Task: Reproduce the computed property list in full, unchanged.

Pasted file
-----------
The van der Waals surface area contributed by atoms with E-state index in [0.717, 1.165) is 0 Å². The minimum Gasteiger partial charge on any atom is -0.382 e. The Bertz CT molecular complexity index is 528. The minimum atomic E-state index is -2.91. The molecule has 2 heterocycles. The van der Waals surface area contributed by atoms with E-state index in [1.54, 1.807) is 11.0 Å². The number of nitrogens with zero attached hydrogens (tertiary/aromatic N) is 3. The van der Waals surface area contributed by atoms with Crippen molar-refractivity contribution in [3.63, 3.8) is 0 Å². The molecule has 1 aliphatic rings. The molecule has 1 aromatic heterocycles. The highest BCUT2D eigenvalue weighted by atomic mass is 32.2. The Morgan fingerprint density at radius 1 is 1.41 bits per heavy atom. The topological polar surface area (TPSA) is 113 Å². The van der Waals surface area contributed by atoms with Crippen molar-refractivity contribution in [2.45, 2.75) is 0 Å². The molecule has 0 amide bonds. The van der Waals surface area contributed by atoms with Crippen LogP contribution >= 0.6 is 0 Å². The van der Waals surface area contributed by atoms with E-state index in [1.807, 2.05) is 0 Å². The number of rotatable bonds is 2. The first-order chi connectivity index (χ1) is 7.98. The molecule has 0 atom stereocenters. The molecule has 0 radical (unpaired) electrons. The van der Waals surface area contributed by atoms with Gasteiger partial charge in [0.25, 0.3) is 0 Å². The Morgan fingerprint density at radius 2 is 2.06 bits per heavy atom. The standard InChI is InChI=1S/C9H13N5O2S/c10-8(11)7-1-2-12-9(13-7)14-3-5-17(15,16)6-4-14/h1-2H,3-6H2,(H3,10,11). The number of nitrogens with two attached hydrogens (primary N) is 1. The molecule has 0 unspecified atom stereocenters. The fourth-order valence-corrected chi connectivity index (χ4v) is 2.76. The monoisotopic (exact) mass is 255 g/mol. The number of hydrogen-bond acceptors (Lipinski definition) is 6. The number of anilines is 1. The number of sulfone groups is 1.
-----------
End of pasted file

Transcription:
The van der Waals surface area contributed by atoms with E-state index in [0.717, 1.165) is 0 Å². The minimum Gasteiger partial charge on any atom is -0.382 e. The Bertz CT molecular complexity index is 528. The minimum atomic E-state index is -2.91. The molecule has 2 heterocycles. The van der Waals surface area contributed by atoms with E-state index in [1.54, 1.807) is 11.0 Å². The number of nitrogens with zero attached hydrogens (tertiary/aromatic N) is 3. The van der Waals surface area contributed by atoms with Crippen molar-refractivity contribution in [3.63, 3.8) is 0 Å². The molecule has 1 aliphatic rings. The molecule has 1 aromatic heterocycles. The highest BCUT2D eigenvalue weighted by atomic mass is 32.2. The Morgan fingerprint density at radius 1 is 1.41 bits per heavy atom. The topological polar surface area (TPSA) is 113 Å². The van der Waals surface area contributed by atoms with Crippen molar-refractivity contribution in [2.45, 2.75) is 0 Å². The molecule has 0 amide bonds. The van der Waals surface area contributed by atoms with Crippen LogP contribution >= 0.6 is 0 Å². The van der Waals surface area contributed by atoms with E-state index in [1.807, 2.05) is 0 Å². The number of rotatable bonds is 2. The first-order chi connectivity index (χ1) is 7.98. The molecule has 0 atom stereocenters. The molecule has 0 radical (unpaired) electrons. The van der Waals surface area contributed by atoms with Gasteiger partial charge in [0.25, 0.3) is 0 Å². The Morgan fingerprint density at radius 2 is 2.06 bits per heavy atom. The standard InChI is InChI=1S/C9H13N5O2S/c10-8(11)7-1-2-12-9(13-7)14-3-5-17(15,16)6-4-14/h1-2H,3-6H2,(H3,10,11). The number of nitrogens with two attached hydrogens (primary N) is 1. The molecule has 0 unspecified atom stereocenters. The fourth-order valence-corrected chi connectivity index (χ4v) is 2.76. The monoisotopic (exact) mass is 255 g/mol. The number of hydrogen-bond acceptors (Lipinski definition) is 6. The number of anilines is 1. The number of sulfone groups is 1.